Breath Test Refusal
Anyone with a Maryland driver’s license has agreed (knowingly or not) to submit to a breath or blood test as required by law. In fact, if you take a look at your driver’s license there is a line on the back that states “driving in Maryland implies consent to chemical testing for intoxication as required by law.” It goes on to state that “longer license suspensions may result from refusal to be tested.” This is exactly what will happen if you refuse to take the breath test in Maryland, but it's not all bad news, as a refusal means less evidence for the state to ultimately use against you. Refusing the breath test will result in an automatic 9-month license suspension, which cannot be modified to a restricted (work only) license. A driver who refuses the test will only be able to drive if he or she installs the interlock device. There is one exception for defendants who have to drive for a living. These defendants can request an administrative hearing and ask the hearing officer for a work vehicle exemption. We have had numerous clients who drive work trucks as part of their employment that we were able to successfully petition for an exception to the interlock requirement. The suspension is the same as a person who submits to the test but blows .15 or higher, so it will only be beneficial to take the test if you believe you are under .15. A test result of .08 to .15 will result in a six-month suspension that may be modified to a restricted license. These suspensions are all enforced by the MVA, and have nothing to do with the case in court. Refusing to take the breath test can have an impact on the court case outside of limiting the available evidence that will be introduced.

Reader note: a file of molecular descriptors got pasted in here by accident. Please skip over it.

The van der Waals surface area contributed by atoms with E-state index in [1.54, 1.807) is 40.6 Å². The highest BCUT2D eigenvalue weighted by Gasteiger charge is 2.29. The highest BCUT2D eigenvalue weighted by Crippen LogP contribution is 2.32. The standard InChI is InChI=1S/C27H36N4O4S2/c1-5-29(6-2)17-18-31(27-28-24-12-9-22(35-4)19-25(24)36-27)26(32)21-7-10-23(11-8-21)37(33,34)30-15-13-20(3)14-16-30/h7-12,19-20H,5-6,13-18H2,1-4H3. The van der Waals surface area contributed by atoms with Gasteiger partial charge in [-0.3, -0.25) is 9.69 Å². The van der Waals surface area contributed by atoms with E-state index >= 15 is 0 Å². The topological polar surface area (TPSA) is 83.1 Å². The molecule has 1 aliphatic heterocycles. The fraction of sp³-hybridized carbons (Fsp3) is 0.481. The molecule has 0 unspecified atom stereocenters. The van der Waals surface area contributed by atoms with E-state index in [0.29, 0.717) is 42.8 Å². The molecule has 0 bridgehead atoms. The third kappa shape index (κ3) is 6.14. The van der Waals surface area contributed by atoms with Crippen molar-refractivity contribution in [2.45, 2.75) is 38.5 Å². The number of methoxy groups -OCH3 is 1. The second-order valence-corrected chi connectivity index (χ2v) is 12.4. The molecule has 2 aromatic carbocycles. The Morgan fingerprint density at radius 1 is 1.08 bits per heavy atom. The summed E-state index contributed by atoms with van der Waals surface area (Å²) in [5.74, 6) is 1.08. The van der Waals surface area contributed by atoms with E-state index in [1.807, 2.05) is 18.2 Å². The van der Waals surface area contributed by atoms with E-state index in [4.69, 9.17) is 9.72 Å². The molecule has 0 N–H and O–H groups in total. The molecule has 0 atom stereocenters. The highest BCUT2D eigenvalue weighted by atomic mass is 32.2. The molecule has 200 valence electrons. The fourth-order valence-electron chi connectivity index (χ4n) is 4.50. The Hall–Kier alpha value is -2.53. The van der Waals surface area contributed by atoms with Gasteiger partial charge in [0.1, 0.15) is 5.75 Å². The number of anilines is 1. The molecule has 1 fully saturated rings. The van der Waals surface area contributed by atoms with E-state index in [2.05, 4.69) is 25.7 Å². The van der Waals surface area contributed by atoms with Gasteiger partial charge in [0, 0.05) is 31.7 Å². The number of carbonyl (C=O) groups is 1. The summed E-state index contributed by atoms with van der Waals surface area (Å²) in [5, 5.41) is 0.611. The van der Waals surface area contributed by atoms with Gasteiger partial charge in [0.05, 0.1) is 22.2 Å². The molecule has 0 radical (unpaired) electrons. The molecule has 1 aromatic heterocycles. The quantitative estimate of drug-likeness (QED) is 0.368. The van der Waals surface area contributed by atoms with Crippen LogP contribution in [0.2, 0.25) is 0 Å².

Under Maryland law a DUI refusal can be considered a separate offense from the actual DUI or DWI citation under Transportation Article §21-902(g) if certain circumstances occur. First, the State’s Attorney’s Office must provide notice to the defendant or the defense attorney of its intent to an seek additional penalty for the test refusal prior to the trial. Second the person must actually be convicted of DUI or DWI, and third the judge or jury must be convinced beyond a reasonable doubt that the defendant knowingly refused to take the test. If all these things occur a defendant may face an additional 60 days in jail and a $500 fine. Realistically this extra punishment would only occur for repeat offenders or under extreme circumstances, but a Maryland DUI refusal lawyer could explain in more detail. Benjamin has handled hundreds of DUI cases and has won numerous drunk driving jury trials. He is standing by at 410-207-2598 for a free consultation.